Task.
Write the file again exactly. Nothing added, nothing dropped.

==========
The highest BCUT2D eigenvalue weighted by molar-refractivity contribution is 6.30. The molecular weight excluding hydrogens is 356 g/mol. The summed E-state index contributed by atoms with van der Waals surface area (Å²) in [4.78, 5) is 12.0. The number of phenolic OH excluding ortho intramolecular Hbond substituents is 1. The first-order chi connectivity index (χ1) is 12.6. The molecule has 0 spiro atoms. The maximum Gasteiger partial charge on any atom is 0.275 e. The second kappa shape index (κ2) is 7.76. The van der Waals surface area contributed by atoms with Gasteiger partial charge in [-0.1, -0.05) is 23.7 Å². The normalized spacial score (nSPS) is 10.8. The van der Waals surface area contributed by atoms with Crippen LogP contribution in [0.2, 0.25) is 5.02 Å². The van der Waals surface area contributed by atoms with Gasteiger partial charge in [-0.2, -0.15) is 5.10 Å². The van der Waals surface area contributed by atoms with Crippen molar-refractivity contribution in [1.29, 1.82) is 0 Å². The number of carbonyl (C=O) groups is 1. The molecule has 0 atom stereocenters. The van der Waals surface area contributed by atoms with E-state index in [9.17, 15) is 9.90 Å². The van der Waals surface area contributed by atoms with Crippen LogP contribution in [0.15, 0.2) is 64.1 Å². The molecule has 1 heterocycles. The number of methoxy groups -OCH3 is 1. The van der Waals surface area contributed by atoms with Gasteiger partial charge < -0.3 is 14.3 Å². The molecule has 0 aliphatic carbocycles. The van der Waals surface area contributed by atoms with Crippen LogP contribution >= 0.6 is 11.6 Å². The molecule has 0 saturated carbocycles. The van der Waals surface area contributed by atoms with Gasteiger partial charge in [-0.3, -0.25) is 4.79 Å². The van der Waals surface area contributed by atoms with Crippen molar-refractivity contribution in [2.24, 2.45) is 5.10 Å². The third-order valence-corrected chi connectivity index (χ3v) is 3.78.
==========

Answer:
The highest BCUT2D eigenvalue weighted by molar-refractivity contribution is 6.30. The molecular weight excluding hydrogens is 356 g/mol. The summed E-state index contributed by atoms with van der Waals surface area (Å²) in [4.78, 5) is 12.0. The number of phenolic OH excluding ortho intramolecular Hbond substituents is 1. The first-order chi connectivity index (χ1) is 12.6. The molecule has 0 spiro atoms. The maximum Gasteiger partial charge on any atom is 0.275 e. The second kappa shape index (κ2) is 7.76. The van der Waals surface area contributed by atoms with Gasteiger partial charge in [-0.1, -0.05) is 23.7 Å². The normalized spacial score (nSPS) is 10.8. The van der Waals surface area contributed by atoms with Crippen LogP contribution in [0.2, 0.25) is 5.02 Å². The van der Waals surface area contributed by atoms with Gasteiger partial charge in [-0.2, -0.15) is 5.10 Å². The van der Waals surface area contributed by atoms with Crippen molar-refractivity contribution in [1.29, 1.82) is 0 Å². The number of carbonyl (C=O) groups is 1. The molecule has 0 atom stereocenters. The van der Waals surface area contributed by atoms with E-state index in [9.17, 15) is 9.90 Å². The van der Waals surface area contributed by atoms with Crippen LogP contribution in [0.15, 0.2) is 64.1 Å². The molecule has 1 heterocycles. The number of methoxy groups -OCH3 is 1. The van der Waals surface area contributed by atoms with Gasteiger partial charge < -0.3 is 14.3 Å². The molecule has 0 aliphatic carbocycles. The van der Waals surface area contributed by atoms with Crippen LogP contribution >= 0.6 is 11.6 Å². The molecule has 0 saturated carbocycles. The van der Waals surface area contributed by atoms with Gasteiger partial charge in [-0.3, -0.25) is 4.79 Å². The van der Waals surface area contributed by atoms with Crippen molar-refractivity contribution in [2.24, 2.45) is 5.10 Å². The third-order valence-corrected chi connectivity index (χ3v) is 3.78.